Why does Bangladesh need a National Plan of Action for OSH?
Bangladesh has made impressive progress addressing key OSH and working conditions issues in the garment sector over the last four years. However there is still much to be done to ensure that workplaces in every sector are safe. We wish to build on the OSH foundations created so far and involve all stakeholders to design and develop a comprehensive OSH policy and programme for the country. It is important that the progress made and lessons learned so far are applied to all economic sectors.
How will this be achieved?
ILO is promoting the engagement of all concerned ministries and stakeholders to define standards and policies so that stronger cooperation can be achieved among all partners. Better integration and coordination between key players will multiply impact and help ensure that in the long run, Bangladesh has a coherent and comprehensive OSH policy that covers the whole economy, including the informal sector.
Who is involved?
The Ministry of Labour and Employment and its National OSH Council are actively involved along with major employers’ organizations representing the RMG, construction, shrimp, leather and ship breaking industries. Workers’ organisations have participated fully while the Labour Inspectorate is playing a critical coordination role.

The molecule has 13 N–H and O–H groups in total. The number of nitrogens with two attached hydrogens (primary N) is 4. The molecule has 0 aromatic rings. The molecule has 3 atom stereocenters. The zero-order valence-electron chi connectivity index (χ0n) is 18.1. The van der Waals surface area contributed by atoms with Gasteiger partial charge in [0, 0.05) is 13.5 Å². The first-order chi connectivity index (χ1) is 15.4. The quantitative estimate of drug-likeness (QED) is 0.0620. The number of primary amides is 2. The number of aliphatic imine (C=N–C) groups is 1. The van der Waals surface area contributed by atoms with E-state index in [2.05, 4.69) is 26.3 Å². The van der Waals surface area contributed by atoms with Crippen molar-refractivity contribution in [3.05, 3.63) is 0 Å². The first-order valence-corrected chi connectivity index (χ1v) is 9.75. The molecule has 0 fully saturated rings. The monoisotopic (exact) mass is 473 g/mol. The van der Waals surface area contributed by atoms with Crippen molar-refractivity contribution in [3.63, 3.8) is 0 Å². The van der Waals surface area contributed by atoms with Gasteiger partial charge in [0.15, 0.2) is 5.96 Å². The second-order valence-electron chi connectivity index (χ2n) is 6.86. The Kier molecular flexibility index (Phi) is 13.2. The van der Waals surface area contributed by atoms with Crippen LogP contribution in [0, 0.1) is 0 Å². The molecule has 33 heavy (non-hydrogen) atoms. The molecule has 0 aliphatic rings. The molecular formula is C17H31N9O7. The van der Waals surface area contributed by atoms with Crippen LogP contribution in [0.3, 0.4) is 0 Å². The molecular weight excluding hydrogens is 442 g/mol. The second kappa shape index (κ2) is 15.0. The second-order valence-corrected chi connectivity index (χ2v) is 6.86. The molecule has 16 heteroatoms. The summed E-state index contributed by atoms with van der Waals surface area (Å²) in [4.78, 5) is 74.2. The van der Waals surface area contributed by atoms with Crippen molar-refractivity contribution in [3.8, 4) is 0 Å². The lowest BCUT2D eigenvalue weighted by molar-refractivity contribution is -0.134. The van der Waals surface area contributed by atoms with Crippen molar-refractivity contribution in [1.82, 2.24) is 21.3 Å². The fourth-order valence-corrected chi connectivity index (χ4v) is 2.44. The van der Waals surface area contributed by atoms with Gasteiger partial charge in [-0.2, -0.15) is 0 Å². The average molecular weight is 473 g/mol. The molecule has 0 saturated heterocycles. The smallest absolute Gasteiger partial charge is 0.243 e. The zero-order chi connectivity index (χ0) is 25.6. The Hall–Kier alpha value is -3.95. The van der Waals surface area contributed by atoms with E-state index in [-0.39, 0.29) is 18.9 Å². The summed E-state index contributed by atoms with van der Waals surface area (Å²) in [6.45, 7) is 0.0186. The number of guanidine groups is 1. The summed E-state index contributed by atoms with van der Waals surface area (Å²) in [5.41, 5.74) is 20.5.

How long will it take to obtain results?
Results will be produced in the short, medium and long term according to the level of commitment and involvement of all concerned. Employers need to realise that OSH should not be seen as a cost but as an investment that will be paid back. This is vital to the sustainability of critical sectors. At the end of the day the entire society will ultimately benefit from this exercise.
What areas will the OSH policy cover?
The NPA will include measures and strategies to address workplace accidents and occupational diseases. In the initial stage it will cover five priority sectors - RMG, construction, leather, shrimp and ship building. Strategic areas will include building OSH management capacity, the regulatory framework, enforcement, actions to manage specific risks and developing partnerships.
When will it be agreed?
Discussions are likely to go on until the middle of 2018. By then we hope that the major elements of the document can be agreed so that it can be adopted during the second half of next year.